Tooth decay is the most common non-communicable disease in the world, affecting 60-90 per cent of school-age children and the vast majority of adults. In the USA, 92 per cent of adults aged 20-64 have experienced decay in at least one of their permanent teeth. The treatment of dental diseases costs 5-10 per cent of total health expenditure in industrialised countries.
Researchers used public health records from countries across the world to compare dental health and diet over time across large populations of adults and children. They found that the incidence of tooth decay was much higher in adults than children, and increased dramatically with any sugar consumption above 0 per cent of energy. Even in children, an increase from near-zero sugar to 5 per cent of energy doubles the prevalence of decay and continues to rise as sugar intake increases.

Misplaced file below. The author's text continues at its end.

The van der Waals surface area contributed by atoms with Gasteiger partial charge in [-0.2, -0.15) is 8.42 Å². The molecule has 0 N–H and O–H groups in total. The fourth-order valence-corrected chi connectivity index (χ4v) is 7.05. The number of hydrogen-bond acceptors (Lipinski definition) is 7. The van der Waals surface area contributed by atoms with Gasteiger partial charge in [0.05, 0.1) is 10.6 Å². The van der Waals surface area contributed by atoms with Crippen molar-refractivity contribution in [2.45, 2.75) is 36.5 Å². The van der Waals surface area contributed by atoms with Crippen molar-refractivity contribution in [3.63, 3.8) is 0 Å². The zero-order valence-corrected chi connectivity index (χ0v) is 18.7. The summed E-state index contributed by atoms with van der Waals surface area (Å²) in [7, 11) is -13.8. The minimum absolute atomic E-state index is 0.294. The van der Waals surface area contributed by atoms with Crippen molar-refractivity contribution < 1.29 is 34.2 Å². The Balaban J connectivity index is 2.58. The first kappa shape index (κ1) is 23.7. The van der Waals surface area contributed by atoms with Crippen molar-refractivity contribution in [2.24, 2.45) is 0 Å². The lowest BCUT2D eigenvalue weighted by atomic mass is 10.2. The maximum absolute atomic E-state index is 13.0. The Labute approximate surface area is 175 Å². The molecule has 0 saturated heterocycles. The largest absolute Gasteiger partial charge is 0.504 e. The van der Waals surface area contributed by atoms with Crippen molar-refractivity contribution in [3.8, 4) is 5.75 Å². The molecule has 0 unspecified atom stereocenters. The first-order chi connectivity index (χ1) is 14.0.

Only 2 per cent of people at all ages living in Nigeria had tooth decay when their diet contained almost no sugar, around 2g per day. This is in stark contrast to the USA, where 92 per cent of adults have experienced tooth decay.
In order to address the issue of tooth decay, the authors recommend a series of radical policy changes to reduce sugar consumption.
Current guidelines from the World Health Organisation set a maximum of 10 per cent of total energy intake from free sugars, with 5 per cent as a ‘target’. This equates to around 50g of free sugars per day as the maximum, with 25g as the target. The latest research suggests that 5 per cent should be the absolute maximum, with a target of less than 3 per cent.
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